ANIME AND MANGA FANDOM: YOUNG PEOPLE’S MULTILITERACIES MADE VISIBLE

Research output: Chapter in Book/Report/Conference proceedingChapter

4 Scopus citations

Abstract

In June of 2004, the following letter to the editor appeared in my local newspaper in response to a feature article the paper published about the Tokyo International Anime Fair. In the letter, high-school student Tatianna Smith (2004) expressed her keen interest in the Anime Fair, an annual convention sponsored by the city of Tokyo that draws tens of thousands of industry representatives and fans of animated films and television: I am writing in response to the article, “Suddenly, Japan is cool,” in the May 12 edition of the Post-Standard. I am a big fan of all things Japanese, especially “J-pop,” manga (comics), video games, and anime. So, of course I was drawn instantly to this article as soon as I heard about it from my friend. My first reaction was, “I hate whoever went there instead of me.” My next reaction was that I thought it was cool that someone went to Japan and told the story of the Tokyo International Anime Fair. I must say that I enjoyed this article, even though it did not give me all the information that I would have liked. I would have enjoyed it if you would have given me a link to a Web site so that I could learn more about the Anime Fair.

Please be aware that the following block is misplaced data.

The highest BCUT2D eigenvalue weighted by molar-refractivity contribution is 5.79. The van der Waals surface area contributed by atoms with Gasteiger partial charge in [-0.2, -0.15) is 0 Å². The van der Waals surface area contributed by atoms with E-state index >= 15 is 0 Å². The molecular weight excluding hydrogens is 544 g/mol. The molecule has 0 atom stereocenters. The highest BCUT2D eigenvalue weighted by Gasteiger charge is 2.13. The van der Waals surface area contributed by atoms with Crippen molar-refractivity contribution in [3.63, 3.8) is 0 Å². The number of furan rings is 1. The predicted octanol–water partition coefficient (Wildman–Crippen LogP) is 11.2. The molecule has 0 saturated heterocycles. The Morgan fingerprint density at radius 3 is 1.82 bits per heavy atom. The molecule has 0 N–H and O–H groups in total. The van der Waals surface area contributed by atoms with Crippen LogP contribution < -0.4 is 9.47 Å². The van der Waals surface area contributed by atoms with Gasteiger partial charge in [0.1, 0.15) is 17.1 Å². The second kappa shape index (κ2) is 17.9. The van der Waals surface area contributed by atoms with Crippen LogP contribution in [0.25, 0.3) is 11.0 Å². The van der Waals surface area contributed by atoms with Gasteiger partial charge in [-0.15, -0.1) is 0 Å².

Original languageEnglish (US)
Title of host publicationHandbook of Research on Teaching Literacy Through the Communicative and Visual Arts
Subtitle of host publicationVolume II
PublisherTaylor and Francis
Pages247-257
Number of pages11
Volume2
ISBN (Electronic)9781317639701
ISBN (Print)9780805856996
DOIs
StatePublished - Jan 1 2015

ASJC Scopus subject areas

  • Social Sciences(all)
  • Arts and Humanities(all)

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